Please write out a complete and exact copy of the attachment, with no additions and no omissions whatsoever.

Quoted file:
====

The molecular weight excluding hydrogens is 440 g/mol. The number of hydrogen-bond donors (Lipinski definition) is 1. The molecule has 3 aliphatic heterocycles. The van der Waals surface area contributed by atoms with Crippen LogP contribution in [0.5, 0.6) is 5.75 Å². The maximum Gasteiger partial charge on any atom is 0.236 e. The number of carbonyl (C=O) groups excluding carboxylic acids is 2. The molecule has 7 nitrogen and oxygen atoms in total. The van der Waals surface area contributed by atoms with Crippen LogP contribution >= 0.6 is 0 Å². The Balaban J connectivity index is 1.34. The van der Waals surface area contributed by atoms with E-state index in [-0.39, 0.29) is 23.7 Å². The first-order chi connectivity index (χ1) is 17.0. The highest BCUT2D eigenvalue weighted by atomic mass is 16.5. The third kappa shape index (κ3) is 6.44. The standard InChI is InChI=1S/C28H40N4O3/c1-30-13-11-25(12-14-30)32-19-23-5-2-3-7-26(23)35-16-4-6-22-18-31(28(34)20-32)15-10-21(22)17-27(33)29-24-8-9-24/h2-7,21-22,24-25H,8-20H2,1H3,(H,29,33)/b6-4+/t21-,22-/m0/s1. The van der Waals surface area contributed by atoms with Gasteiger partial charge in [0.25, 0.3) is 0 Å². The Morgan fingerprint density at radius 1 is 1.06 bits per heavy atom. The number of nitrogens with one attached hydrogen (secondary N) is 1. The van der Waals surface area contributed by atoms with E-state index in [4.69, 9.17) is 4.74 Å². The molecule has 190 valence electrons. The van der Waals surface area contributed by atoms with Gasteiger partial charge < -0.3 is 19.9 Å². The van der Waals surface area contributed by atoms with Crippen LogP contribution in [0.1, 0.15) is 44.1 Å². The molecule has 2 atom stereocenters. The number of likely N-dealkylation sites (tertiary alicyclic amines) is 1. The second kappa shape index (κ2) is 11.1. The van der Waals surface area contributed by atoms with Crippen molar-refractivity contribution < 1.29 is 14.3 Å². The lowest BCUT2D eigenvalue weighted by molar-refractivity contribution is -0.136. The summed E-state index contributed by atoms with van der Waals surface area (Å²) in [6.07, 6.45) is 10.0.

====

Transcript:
The molecular weight excluding hydrogens is 440 g/mol. The number of hydrogen-bond donors (Lipinski definition) is 1. The molecule has 3 aliphatic heterocycles. The van der Waals surface area contributed by atoms with Crippen LogP contribution in [0.5, 0.6) is 5.75 Å². The maximum Gasteiger partial charge on any atom is 0.236 e. The number of carbonyl (C=O) groups excluding carboxylic acids is 2. The molecule has 7 nitrogen and oxygen atoms in total. The van der Waals surface area contributed by atoms with Crippen LogP contribution >= 0.6 is 0 Å². The Balaban J connectivity index is 1.34. The van der Waals surface area contributed by atoms with E-state index in [-0.39, 0.29) is 23.7 Å². The first-order chi connectivity index (χ1) is 17.0. The highest BCUT2D eigenvalue weighted by atomic mass is 16.5. The third kappa shape index (κ3) is 6.44. The standard InChI is InChI=1S/C28H40N4O3/c1-30-13-11-25(12-14-30)32-19-23-5-2-3-7-26(23)35-16-4-6-22-18-31(28(34)20-32)15-10-21(22)17-27(33)29-24-8-9-24/h2-7,21-22,24-25H,8-20H2,1H3,(H,29,33)/b6-4+/t21-,22-/m0/s1. The van der Waals surface area contributed by atoms with Gasteiger partial charge in [0.25, 0.3) is 0 Å². The Morgan fingerprint density at radius 1 is 1.06 bits per heavy atom. The number of nitrogens with one attached hydrogen (secondary N) is 1. The van der Waals surface area contributed by atoms with E-state index in [4.69, 9.17) is 4.74 Å². The molecule has 190 valence electrons. The van der Waals surface area contributed by atoms with Gasteiger partial charge < -0.3 is 19.9 Å². The van der Waals surface area contributed by atoms with Crippen LogP contribution in [0.1, 0.15) is 44.1 Å². The molecule has 2 atom stereocenters. The number of likely N-dealkylation sites (tertiary alicyclic amines) is 1. The second kappa shape index (κ2) is 11.1. The van der Waals surface area contributed by atoms with Crippen molar-refractivity contribution < 1.29 is 14.3 Å². The lowest BCUT2D eigenvalue weighted by molar-refractivity contribution is -0.136. The summed E-state index contributed by atoms with van der Waals surface area (Å²) in [6.07, 6.45) is 10.0.